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‘Mario, Mario, Mario!’ — High Notes to Die For: My Homage to Tenor Mario Filippeschi… And an Apology

By Josmar16 @ReviewsByJosmar
Mario Filippeschi (

Mario Filippeschi (

Today, I received a wonderful e-mail surprise from someone named Rosanna Filippeschi Sudano, the daughter of Italian tenor Mario Filippeschi and reigning King of the High C’s from the 1940s and 50s.

Born on June 7, 1907, in the town of Montefoscoli in the Tuscan province of Pisa, Filippeschi made his operatic debut near Parma on July 19, 1937, as Edgardo in Donizetti’s Lucia di Lammermoor. From this humble beginning, he went on to sing all over Italy, Spain, Portugal, Greece and Germany, as well as in Mexico and parts of Latin America. Although he never sang in the U.S., Filippeschi is best remembered for early recordings of Bellini’s Norma with Maria Callas and Ebe Stignani, and the first ever complete recordings of Rossini’s Mosè in Egitto (“Moses in Egypt”) with bass Nicola Rossi-Lemeni, and the same composer’s last opera, William Tell, with Giuseppe Taddei and Rosanna Carteri, conducted by Mario Rossi.

Signora Sudano wrote to correct me about an article I had posted concerning her father’s appearance and voice-over work in the 1946 postwar film version of Verdi’s Rigoletto. The film, which was shot on the stage of the Rome Opera House, featured such legendary artists as baritone Tito Gobbi as a marvelously lithe Rigoletto, Mario Filippeschi as the Duke of Mantua, bass Giulio Neri as a black-toned Sparafucile, and soprano Lina Pagliughi singing (but not acting) the role of Rigoletto’s daughter Gilda. The director was noted opera lover Carmine Gallone, who specialized in numerous motion pictures about the lyric art form during this and later time periods.

The correction Mrs. Sudano wished me to make was my claim that, although Filippeschi had acted the part of the Duke (stunningly, I might add), his voice was dubbed by another gigantic-toned tenor, that of the young Mario Del Monaco. To my dismay, it suddenly dawned on me that I had indeed credited the wrong Mario with having sung Verdi’s callous and womanizing aristocrat. Pulling out my notes and checking as many sources I could lay my hands on, I verified that… yes, I goofed! Del Monaco was out and Filippeschi was in. All I could think of was Floria Tosca’s cry of “Mario, Mario, Mario!” Boy, did I make a booboo!!!

Filippeschi as the Duke of Mantua

Filippeschi as the Duke of Mantua

I quickly responded to Signora Sudano’s query, assuring her that I would remove the offending credit and correct my egregious mistake this very evening. And so I have. Interested readers may now read the article, “Hollywood Goes to the Opera: More Cinematic Disparities for Your Viewing Displeasure,” through the following link and with the aforementioned modifications:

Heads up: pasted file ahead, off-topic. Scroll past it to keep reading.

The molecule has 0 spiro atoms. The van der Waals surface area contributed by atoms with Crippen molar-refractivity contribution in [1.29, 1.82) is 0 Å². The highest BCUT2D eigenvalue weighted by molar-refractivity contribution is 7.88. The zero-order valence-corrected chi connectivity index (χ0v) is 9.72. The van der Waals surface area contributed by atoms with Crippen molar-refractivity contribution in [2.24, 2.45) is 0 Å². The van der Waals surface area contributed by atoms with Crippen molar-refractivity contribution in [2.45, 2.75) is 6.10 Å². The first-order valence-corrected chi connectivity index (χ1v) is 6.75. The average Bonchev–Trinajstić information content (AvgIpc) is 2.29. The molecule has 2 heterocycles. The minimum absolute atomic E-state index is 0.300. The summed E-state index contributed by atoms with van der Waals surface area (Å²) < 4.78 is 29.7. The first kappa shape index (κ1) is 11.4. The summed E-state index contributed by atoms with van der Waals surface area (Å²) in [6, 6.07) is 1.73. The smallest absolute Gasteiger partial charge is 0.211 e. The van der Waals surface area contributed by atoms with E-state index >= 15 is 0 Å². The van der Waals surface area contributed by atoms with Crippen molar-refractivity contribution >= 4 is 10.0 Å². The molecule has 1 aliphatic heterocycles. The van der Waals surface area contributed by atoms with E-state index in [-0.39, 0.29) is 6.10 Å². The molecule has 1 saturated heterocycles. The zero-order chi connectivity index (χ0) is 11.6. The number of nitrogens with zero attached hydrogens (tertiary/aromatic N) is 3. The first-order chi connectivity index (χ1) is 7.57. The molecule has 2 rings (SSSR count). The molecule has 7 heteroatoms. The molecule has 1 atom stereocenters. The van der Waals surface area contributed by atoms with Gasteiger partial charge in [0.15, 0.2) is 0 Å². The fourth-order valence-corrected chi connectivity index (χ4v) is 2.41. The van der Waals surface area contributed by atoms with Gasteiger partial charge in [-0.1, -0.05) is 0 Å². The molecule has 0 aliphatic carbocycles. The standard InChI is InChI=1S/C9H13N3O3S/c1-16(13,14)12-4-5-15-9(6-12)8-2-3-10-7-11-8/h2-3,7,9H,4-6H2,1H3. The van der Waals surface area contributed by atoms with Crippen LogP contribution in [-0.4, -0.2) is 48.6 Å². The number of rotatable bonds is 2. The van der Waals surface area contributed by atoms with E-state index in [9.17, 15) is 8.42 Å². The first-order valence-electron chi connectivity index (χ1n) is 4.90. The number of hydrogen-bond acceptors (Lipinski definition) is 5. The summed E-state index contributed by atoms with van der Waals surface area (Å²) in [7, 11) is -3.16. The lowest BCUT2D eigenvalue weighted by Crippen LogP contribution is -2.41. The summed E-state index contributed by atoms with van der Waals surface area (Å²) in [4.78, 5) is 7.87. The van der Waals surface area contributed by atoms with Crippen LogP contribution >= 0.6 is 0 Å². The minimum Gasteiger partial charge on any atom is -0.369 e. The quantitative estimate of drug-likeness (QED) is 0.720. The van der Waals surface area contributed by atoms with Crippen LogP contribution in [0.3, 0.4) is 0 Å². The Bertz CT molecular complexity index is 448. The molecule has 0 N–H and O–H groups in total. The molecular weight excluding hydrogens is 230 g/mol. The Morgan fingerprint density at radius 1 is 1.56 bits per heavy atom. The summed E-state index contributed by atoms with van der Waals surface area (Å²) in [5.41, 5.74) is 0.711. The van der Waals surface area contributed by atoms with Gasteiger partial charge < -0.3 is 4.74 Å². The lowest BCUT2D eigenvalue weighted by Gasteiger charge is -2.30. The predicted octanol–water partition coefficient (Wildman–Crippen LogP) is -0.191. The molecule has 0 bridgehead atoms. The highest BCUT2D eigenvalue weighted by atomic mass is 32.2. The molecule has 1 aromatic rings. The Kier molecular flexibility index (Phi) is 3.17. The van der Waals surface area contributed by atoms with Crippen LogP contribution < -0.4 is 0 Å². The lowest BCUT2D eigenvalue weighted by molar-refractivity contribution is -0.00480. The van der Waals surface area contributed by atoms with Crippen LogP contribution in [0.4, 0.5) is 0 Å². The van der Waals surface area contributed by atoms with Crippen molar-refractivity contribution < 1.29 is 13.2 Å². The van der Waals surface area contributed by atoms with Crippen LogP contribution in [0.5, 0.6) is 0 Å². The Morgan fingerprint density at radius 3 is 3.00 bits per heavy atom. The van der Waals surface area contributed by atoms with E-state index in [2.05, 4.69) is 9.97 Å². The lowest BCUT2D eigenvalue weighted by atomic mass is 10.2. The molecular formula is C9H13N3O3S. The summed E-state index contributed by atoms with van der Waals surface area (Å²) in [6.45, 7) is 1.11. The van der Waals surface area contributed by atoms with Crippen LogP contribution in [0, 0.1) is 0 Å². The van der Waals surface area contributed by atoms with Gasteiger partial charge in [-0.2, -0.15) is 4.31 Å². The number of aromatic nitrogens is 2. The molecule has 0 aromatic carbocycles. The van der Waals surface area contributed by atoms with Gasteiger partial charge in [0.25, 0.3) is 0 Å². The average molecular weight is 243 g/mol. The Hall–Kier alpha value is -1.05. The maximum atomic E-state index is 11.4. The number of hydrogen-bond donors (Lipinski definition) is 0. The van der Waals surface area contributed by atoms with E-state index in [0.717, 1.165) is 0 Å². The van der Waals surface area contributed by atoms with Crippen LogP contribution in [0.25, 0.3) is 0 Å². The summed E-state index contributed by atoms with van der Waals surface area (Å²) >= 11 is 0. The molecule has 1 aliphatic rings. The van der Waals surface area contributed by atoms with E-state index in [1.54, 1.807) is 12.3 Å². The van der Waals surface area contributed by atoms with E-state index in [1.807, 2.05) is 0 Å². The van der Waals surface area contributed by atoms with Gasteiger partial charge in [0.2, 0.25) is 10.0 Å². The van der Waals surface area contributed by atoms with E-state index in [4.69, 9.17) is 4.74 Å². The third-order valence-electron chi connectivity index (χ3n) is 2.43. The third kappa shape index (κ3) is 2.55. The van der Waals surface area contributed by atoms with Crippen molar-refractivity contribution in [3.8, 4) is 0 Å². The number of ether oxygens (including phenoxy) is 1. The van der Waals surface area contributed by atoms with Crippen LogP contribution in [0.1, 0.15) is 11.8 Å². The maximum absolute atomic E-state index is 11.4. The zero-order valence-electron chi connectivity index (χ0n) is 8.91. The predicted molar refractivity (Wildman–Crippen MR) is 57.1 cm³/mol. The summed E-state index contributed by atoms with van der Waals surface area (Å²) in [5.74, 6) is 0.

As an extra added treat for opera lovers, and lovers of fine singing — and knowing that Filippeschi had pursued a mostly European and Latin-based career — I asked Rosanna if she could furnish me with the dates of her father’s visits to the Municipal Theaters of both Rio de Janeiro and São Paulo. I am relieved to report that Mario Filippeschi was well known in Brazil and extremely well received there, too, which pleases me to no end. Here are the exact dates of his appearances in my home country, in addition to the roles he sang:

Rio de Janeiro – Teatro Municipal

December 28, 1946: La Bohème (Rodolfo)

December 29: Concert

January 2, 1947: Rigoletto (Duke), 3 performances

January 5: Tosca (Cavaradossi), 2 performances

January 11: Concert

January 24: Cavalleria Rusticana (Turiddu), 2 performances

September 19, 1951: Aida (Radamès), 2 performances

São Paulo – Teatro Municipal

August 28, 1951: Aida (Radamès), 2 performances

September 16: La Bohème (Rodolfo), 2 performances

October 1: Concert

October 2: La Traviata (Alfredo)

October 4: Rigoletto (Duke)

Mario Filippeschi retired from the stage in the late 1950s. His singing style, while remarkably reminiscent of an earlier generation that venerated such vocal titans as Giacomo Lauri-Volpi, Francesco Merli, and Aureliano Pertile, clearly belongs to this group — even though Filippeschi flourished in the period that came after them. Still, he left a fine recorded legacy of his performances that included, along with the above items, a much admired version of Verdi’s Don Carlo with Gobbi, Antonietta Stella, Elena Nicolai, Boris Christoff and Neri.  

Thank you for writing, Rosanna! It’s good that someone has been reading my posts and, where necessary, alerted me to its contents. Even the most careful of writers can sometimes trip over a detail or misread a source. I’d rather be kept on my toes than print an erroneous entry.

Copyright © 2014 by Josmar F. Lopes

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